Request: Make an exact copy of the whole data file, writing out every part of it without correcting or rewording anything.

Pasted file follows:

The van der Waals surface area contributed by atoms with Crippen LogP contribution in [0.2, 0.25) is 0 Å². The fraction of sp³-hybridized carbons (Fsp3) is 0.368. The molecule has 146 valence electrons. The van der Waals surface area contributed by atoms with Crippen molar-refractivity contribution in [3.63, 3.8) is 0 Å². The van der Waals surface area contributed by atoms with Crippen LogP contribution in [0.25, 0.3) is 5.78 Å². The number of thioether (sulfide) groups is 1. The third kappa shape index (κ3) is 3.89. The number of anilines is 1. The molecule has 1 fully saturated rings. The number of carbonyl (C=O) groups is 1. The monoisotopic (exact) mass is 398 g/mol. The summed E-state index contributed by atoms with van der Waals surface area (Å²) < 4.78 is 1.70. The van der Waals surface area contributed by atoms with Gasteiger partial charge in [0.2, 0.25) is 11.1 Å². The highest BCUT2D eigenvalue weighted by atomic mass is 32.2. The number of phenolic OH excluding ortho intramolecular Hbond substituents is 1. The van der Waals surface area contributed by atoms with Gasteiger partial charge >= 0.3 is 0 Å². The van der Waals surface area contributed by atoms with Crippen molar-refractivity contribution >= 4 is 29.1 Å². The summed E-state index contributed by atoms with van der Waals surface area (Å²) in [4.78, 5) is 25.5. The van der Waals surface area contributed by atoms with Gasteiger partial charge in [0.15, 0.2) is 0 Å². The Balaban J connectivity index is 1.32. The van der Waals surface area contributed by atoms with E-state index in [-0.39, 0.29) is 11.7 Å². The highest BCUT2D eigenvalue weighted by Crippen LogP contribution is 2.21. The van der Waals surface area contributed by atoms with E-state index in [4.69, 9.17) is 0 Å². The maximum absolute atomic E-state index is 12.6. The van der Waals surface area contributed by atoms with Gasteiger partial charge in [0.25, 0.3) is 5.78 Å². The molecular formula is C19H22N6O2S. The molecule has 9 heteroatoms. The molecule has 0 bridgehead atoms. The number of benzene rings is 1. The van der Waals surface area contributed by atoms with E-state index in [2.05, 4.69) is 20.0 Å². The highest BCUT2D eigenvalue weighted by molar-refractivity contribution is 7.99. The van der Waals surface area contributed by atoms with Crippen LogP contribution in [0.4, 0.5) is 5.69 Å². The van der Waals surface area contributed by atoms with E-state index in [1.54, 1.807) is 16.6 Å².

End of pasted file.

The van der Waals surface area contributed by atoms with Crippen LogP contribution in [0.2, 0.25) is 0 Å². The fraction of sp³-hybridized carbons (Fsp3) is 0.368. The molecule has 146 valence electrons. The van der Waals surface area contributed by atoms with Crippen molar-refractivity contribution in [3.63, 3.8) is 0 Å². The van der Waals surface area contributed by atoms with Crippen LogP contribution in [0.25, 0.3) is 5.78 Å². The number of thioether (sulfide) groups is 1. The third kappa shape index (κ3) is 3.89. The number of anilines is 1. The molecule has 1 fully saturated rings. The number of carbonyl (C=O) groups is 1. The monoisotopic (exact) mass is 398 g/mol. The summed E-state index contributed by atoms with van der Waals surface area (Å²) < 4.78 is 1.70. The van der Waals surface area contributed by atoms with Gasteiger partial charge in [0.2, 0.25) is 11.1 Å². The highest BCUT2D eigenvalue weighted by atomic mass is 32.2. The number of phenolic OH excluding ortho intramolecular Hbond substituents is 1. The van der Waals surface area contributed by atoms with Gasteiger partial charge >= 0.3 is 0 Å². The van der Waals surface area contributed by atoms with Crippen molar-refractivity contribution >= 4 is 29.1 Å². The summed E-state index contributed by atoms with van der Waals surface area (Å²) in [4.78, 5) is 25.5. The van der Waals surface area contributed by atoms with Gasteiger partial charge in [0.15, 0.2) is 0 Å². The Balaban J connectivity index is 1.32. The van der Waals surface area contributed by atoms with E-state index in [-0.39, 0.29) is 11.7 Å². The highest BCUT2D eigenvalue weighted by Crippen LogP contribution is 2.21. The van der Waals surface area contributed by atoms with E-state index in [4.69, 9.17) is 0 Å². The maximum absolute atomic E-state index is 12.6. The van der Waals surface area contributed by atoms with Gasteiger partial charge in [0.25, 0.3) is 5.78 Å². The molecular formula is C19H22N6O2S. The molecule has 9 heteroatoms. The molecule has 0 bridgehead atoms. The number of benzene rings is 1. The van der Waals surface area contributed by atoms with E-state index in [2.05, 4.69) is 20.0 Å². The highest BCUT2D eigenvalue weighted by molar-refractivity contribution is 7.99. The van der Waals surface area contributed by atoms with Crippen LogP contribution in [0.4, 0.5) is 5.69 Å². The van der Waals surface area contributed by atoms with E-state index in [1.54, 1.807) is 16.6 Å².